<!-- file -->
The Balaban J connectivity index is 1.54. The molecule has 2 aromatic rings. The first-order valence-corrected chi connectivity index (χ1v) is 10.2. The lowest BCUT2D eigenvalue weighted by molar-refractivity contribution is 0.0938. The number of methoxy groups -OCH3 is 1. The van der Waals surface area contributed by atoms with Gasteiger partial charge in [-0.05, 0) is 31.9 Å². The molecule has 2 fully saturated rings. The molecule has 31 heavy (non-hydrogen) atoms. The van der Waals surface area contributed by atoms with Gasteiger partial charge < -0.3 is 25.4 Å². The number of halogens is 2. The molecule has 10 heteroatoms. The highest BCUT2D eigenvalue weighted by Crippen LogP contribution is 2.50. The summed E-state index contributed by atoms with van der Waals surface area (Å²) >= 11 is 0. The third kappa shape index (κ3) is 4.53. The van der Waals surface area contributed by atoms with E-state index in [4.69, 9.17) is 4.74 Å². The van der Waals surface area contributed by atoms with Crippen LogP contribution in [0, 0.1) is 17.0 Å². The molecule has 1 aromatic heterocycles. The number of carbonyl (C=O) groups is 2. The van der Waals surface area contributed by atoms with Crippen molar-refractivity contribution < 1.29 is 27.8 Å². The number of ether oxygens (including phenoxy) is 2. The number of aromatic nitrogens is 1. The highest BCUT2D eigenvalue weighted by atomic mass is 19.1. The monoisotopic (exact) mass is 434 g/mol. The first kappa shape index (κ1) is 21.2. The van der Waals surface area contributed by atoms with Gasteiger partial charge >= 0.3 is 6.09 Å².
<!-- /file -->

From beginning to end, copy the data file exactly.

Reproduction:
The Balaban J connectivity index is 1.54. The molecule has 2 aromatic rings. The first-order valence-corrected chi connectivity index (χ1v) is 10.2. The lowest BCUT2D eigenvalue weighted by molar-refractivity contribution is 0.0938. The number of methoxy groups -OCH3 is 1. The van der Waals surface area contributed by atoms with Gasteiger partial charge in [-0.05, 0) is 31.9 Å². The molecule has 2 fully saturated rings. The molecule has 31 heavy (non-hydrogen) atoms. The van der Waals surface area contributed by atoms with Gasteiger partial charge < -0.3 is 25.4 Å². The number of halogens is 2. The molecule has 10 heteroatoms. The highest BCUT2D eigenvalue weighted by Crippen LogP contribution is 2.50. The summed E-state index contributed by atoms with van der Waals surface area (Å²) >= 11 is 0. The third kappa shape index (κ3) is 4.53. The van der Waals surface area contributed by atoms with E-state index in [4.69, 9.17) is 4.74 Å². The van der Waals surface area contributed by atoms with Crippen LogP contribution in [0, 0.1) is 17.0 Å². The molecule has 1 aromatic heterocycles. The number of carbonyl (C=O) groups is 2. The van der Waals surface area contributed by atoms with Crippen molar-refractivity contribution < 1.29 is 27.8 Å². The number of ether oxygens (including phenoxy) is 2. The number of aromatic nitrogens is 1. The highest BCUT2D eigenvalue weighted by atomic mass is 19.1. The monoisotopic (exact) mass is 434 g/mol. The first kappa shape index (κ1) is 21.2. The van der Waals surface area contributed by atoms with Gasteiger partial charge >= 0.3 is 6.09 Å².